Once again, this is a dramatic shift in the character dynamics for the show to take and it’s one I whole-heartedly applaud. Mick was already a fun character, but now he’s genuinely dangerous, his bond with Leonard seemingly shattered forever. And yet the episode ends with the team vowing to rehabilitate him, because he’s one of their own. Almost brings a tear to your eye, doesn’t it?
Before that, however, there’s some even more exciting stuff to get to. Leaving Leonard handcuffed to a solid metal something or other, Kronos heads off to capture and / or kill the rest of the Legends, who are all headed to Nanda Parbat to rescue Sara. (There’s an over-laboured gag about how Ray can’t believe he’s back in Nanda Parbat, but it doesn’t land all that well, so let’s pretend it didn’t happen.) The only problem is that Sara doesn’t want to be rescued, which leads to a fun fight between her and Kendra, with Caity Lotz once again displaying her formidable ass-kicking abilities.
At the same time, Leonard is desperately trying to free himself and ends up pointing his cold gun at his cuffs with his feet and firing it, only to end up freezing and then shattering his hand. It’s a really cool (sorry) moment that speaks volumes about Leonard’s state of desperation (it’s possible he actually meant to freeze and shatter his hand – it’s not entirely clear), so it’s a shame that the episode cops out by Rip sticking Leonard in a flesh-regeneration machine at the end. What was wrong with a robot hand? Leonard would have rocked a robot hand. Ah, well.
Anyway, Leonard arrives just in time to stop everyone from killing Kronos by revealing that he’s Mick. Happily, the fight scene leading up to that moment is the best action sequence the show has done so far (courtesy of director John F. Showalter), showing the team working together to defeat their opponent and showcasing some killer moves for Sara (double pirouette while swinging a sword), Kendra (flying headlock-in-thighs) and Ray (atomic-punching Kronos up into the air and across the room – easily Ray’s coolest moment to date). At any rate, it’s a terrific climax to a an equally terrific episode.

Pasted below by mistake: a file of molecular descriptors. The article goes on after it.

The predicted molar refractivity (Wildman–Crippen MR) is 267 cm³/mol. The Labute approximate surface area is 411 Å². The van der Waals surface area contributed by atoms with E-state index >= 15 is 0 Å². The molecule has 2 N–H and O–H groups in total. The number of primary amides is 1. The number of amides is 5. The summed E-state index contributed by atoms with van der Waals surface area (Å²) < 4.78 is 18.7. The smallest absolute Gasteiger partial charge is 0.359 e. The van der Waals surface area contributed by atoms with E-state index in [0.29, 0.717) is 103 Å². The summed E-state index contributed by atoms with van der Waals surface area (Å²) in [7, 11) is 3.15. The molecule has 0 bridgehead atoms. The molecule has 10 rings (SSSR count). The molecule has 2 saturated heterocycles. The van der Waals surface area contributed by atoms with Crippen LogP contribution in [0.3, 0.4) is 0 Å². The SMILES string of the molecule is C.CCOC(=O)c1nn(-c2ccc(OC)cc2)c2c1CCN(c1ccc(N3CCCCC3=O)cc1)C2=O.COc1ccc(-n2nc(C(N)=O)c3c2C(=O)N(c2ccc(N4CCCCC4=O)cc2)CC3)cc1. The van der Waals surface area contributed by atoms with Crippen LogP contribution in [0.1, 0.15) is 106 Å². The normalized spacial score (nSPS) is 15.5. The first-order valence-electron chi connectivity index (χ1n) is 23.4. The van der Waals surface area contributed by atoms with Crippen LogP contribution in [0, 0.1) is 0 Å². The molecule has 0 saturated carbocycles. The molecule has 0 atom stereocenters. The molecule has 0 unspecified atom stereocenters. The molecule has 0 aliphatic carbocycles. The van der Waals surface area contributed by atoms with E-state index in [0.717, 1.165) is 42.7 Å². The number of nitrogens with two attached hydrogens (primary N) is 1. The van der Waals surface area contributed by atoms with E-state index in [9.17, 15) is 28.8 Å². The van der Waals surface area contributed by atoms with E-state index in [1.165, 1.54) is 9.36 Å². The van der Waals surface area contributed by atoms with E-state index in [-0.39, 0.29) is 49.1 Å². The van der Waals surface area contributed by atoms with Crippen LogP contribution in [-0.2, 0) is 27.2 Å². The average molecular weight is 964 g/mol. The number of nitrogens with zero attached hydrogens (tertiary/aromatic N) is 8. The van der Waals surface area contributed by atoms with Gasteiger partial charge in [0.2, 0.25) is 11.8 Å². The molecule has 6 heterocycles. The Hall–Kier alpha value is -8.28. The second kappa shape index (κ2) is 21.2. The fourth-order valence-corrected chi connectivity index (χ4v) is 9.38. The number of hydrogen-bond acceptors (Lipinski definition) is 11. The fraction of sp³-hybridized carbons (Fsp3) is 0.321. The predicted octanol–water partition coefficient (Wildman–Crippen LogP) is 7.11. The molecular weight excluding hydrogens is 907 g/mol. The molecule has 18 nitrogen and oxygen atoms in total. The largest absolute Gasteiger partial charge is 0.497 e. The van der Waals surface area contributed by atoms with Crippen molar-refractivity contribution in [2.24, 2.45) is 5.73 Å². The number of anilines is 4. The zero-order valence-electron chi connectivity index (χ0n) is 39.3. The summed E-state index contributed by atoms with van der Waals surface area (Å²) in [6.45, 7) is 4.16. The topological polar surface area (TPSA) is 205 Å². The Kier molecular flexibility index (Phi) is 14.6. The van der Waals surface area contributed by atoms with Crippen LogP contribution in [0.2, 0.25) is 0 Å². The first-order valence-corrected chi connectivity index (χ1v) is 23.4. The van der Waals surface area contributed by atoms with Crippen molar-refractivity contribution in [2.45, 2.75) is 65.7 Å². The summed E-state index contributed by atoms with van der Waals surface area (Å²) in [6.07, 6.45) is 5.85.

There is one small, nagging issue, however, and that’s Ra’s al Ghul, who’s almost ludicrously under-used here. Maybe he was mellower in his younger years or something, but it seems like he lets Sara go way too easily, especially given all the fuss he made over her in Season 3 of Arrow. He’s also not really involved in the fight sequence, which seems like a waste. Still, at least we get the Arrowverse debut of Talia al Ghul, Nyssa’s older sister (and a frequent Batman love interest), whose existence had previously been ignored, or at least unreferenced on Arrow. That could mean she’ll show up again in a later season of either Arrow or Legends – or it could just be a neat cameo, like Harley Quinn’s voice being heard in Arrow.
All in all, this is a fantastic episode that fully exploits the show’s potential and delivers a winning combination of shocking twists, emotion and thrilling action. Can the show maintain its current hot streak after three terrific episodes in a row? Time will tell.
– It’s worth pointing out that Dominic Purcell does some top-notch acting in this episode – he was such a dull, one-note character in Prison Break, so I’d never really rated him as an actor before, but boy, is he good when it comes to channelling decades of pent-up fury and a lust for revenge.
– The bit where Ray, Sara and Kendra get left behind is a great moment, brought home by a lovely long shot of them standing alone, surrounded by snowy woodland. The direction is generally excellent this week, but that’s a stand-out image, so kudos again to Showalter.
– I did wonder why the team didn’t attempt to find and kill Vandal Savage again, but I was also glad that he wasn’t in this episode, so small mercies, etc. Apparently Ray, Kendra and Sara move to (D.C. comics staple) Hub City rather than staying in Pleasant Falls.
– Quality Leonard moment of the week: “The ladies will be left in 1958!” Jax: “What about Ray?” Leonard: “Like I said.”
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Photo: © 2016 DC Comics. © 2016 Warner Bros. Entertainment Inc. All rights reserved.